Christmas will be different this year as all my children live away and won’t be here, However, I am reminded of a Christmas long ago in 1969.
I was 9 years old and somewhat of a pampered little girl being adopted as a baby into an awesome family. It was Christmas time in Creston, where I lived with my parents Frank and Shirley Smith and my older brother, who was also adopted.
I remember very clearly it was a cold December day. We had snow on the ground and my brother and his friend had teased me and told me there was no such thing as Santa Claus. I was devastated as I truly believed! I was upset and ran two doors away to where my grandma Rose Smith, my dad’s mom lived. Crying as I ran through the door, I told her what the boys had said.
Grandma was in her small kitchen baking something good to share or crafting. Grandma was the kind of woman who always told it straight and she was the best, fun to be around and spend time with. Grandma gave me a big piece of melt-in-your-mouth chocolate cake – the kind only your grandma can make – and she told me stories of growing up in the late 1800s and early 1900s in a large family and how Christmas is about giving and how the magic is in your heart. And that’s where Santa is in – your heart.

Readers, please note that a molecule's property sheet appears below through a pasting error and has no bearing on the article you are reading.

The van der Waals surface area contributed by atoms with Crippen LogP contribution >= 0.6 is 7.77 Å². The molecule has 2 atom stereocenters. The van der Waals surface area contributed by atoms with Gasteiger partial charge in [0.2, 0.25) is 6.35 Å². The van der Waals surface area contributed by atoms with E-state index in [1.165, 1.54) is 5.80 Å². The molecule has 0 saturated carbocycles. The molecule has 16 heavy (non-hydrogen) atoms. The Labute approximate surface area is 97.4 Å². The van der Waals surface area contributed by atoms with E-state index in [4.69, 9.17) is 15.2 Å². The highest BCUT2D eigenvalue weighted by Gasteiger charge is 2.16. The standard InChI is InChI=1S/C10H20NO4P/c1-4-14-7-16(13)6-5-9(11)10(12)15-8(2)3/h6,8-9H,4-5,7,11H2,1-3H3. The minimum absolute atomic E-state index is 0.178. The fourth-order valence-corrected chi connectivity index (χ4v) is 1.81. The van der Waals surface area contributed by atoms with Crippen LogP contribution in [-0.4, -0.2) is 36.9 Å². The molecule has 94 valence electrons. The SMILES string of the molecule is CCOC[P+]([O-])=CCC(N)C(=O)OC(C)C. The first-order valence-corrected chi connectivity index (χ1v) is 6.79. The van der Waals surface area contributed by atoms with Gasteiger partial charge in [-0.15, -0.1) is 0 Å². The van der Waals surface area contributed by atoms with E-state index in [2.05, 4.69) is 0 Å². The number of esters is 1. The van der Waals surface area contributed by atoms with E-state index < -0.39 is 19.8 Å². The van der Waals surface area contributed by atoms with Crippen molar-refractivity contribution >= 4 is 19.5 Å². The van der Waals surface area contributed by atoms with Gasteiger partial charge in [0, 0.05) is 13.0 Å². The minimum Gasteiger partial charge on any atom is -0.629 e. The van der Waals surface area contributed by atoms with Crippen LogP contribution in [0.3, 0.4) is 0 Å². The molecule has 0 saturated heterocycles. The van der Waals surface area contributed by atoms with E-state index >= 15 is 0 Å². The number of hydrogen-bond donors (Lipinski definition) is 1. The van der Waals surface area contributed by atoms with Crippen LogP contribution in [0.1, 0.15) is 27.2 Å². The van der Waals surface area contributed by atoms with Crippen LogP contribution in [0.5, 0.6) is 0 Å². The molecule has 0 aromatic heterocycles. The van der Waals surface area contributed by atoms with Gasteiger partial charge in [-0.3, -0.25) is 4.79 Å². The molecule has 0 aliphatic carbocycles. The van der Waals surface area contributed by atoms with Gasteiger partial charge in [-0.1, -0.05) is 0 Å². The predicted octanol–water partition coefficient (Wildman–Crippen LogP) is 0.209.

I didn’t understand, but I was about to learn a lesson that would last a lifetime. Now as a 60-year-old grandma myself, the memories still warms my heart today. I can’t tell you of a gift more valuable than what my grandma taught me that day.
Grandma called a cab, which at the time was 25-cents each way and we went to Places dime store. She gave me $10 – which was a lot of money in 1969 – and told me to think of someone I knew and deserved to be thought of at Christmas; Someone who really could use a gift.
Grandma sent me in to Places dime store, all by myself. I looked and I thought, I had never had that much money to spend and never had shopped alone. I finally found a big doll with a pink dress and pink bow in her hair. It was so beautiful. I wanted that doll and then I thought of a little girl who lived on the other side of town. She and her mom walked everywhere. She didn’t have a dad and always seemed sad at school. I knew I had to get that doll and give it to her. I took the doll to the counter and handed my $10 bill grandma had given me to the lady.
We went to my dad’s clothing store on Pine Street – Smith Brothers Clothing – and wrapped the doll in brown paper and tied it with a piece of twine. I looked up the address, went to her house, rang the doorbell and she and her mother opened the door. When she saw the package, her face lit up and a huge smile came on her face. I will never ever forget the feeling of joy or the lesson I learned that Christmas.
I am 60 years old and believe it or not, that little girl from so long ago and I are still friends 51 years later. I wanted to share this story because my grandma Rose was amazing and I miss her to this day. She taught me that day the greatest gift is giving and to love. Grandma died in 1979, but she left behind a lot of lifelong memories.
This Christmas season I hope everyone can take the time to pass on Christmas cheer to those less fortunate or in need.